‘If you can see me, weep’: Drought-hit River Elbe reveals ‘hunger stones’ from 1616

·2 min read
A hunger stone near the River Elbe River in the city of Decin - Newsflash
A hunger stone near the River Elbe River in the city of Decin - Newsflash

Severe drought has caused water levels of the river Elbe to drop, exposing centuries-old “hunger stones”.

One stone now visible in Decin, where the Elbe flows from the Czech Republic into Germany, is carved with a warning from 1616 that reads: “If you see me, weep.”

The stones, embedded into the banks to mark water levels during famines, have been exposed as drought continues to afflict Europe.

Other stones, which were common in German settlements from the 16th to the 19th centuries, were inscribed with similarly macabre warnings of falling water levels. Water levels in the Rhine reached record lows on Monday.

Water levels measured at the reference point in Emmerich have reached a record low - Lars Baron/Getty Images
Water levels measured at the reference point in Emmerich have reached a record low - Lars Baron/Getty Images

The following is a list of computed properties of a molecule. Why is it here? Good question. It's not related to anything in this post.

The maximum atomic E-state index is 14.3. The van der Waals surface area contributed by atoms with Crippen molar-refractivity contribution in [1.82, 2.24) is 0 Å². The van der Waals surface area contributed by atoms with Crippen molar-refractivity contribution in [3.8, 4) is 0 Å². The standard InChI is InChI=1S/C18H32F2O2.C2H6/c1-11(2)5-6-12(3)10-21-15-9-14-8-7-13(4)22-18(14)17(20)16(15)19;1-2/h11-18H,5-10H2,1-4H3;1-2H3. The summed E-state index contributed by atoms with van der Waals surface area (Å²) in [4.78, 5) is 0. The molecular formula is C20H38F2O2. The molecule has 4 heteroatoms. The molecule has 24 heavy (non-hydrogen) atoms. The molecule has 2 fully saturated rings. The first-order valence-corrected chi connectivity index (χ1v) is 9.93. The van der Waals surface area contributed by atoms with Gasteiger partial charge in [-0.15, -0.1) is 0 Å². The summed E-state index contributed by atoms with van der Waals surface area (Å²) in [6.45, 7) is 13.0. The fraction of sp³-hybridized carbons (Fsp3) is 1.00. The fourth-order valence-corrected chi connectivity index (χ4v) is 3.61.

Germany’s Waterways and Shipping Administration (WSV) measured just 12.5 inches of water at a key reference point in Kaub, a bottleneck for shipping on the river, which services Germany’s industrial heartlands.

At least 15.7 inches of water is needed for commercial shipping to be viable, and the WSV has forecast that water levels could fall further this week.

Contargo, a German shipping company, on Friday warned that its barges, which travel the length of the Rhine and its tributaries, would “not be able to sail without danger”.

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In Emmerich, where the Rhine flows across the Dutch border, 1.5 inches of water was measured at the reference point – a record low, beating the 2.7 inches recorded in 2018.

Though the measurements at the Emmerich reference point – which is not the deepest part of the river – could drop to zero this week, the river’s commercial shipping lane remains navigable.

With more hot weather looming, there are fears the situation could worsen. “As long as it doesn’t rain, things will continue to go downhill,” a spokesman for the Rhine Water and Shipping Authority told the broadcaster Welt.

Economists estimate the disruption to Rhine shipping could knock as much as half a percentage point off overall economic growth in Europe’s largest economy this year.

As Germany looks to coal to reduce its dependence on Russian gas, the Rhine has become even more critical.

With boats already unable to take on enough coal due to low water levels, energy giant Uniper has warned of output cuts at two of its plants that together provide four per cent of Germany's coal-generated electricity.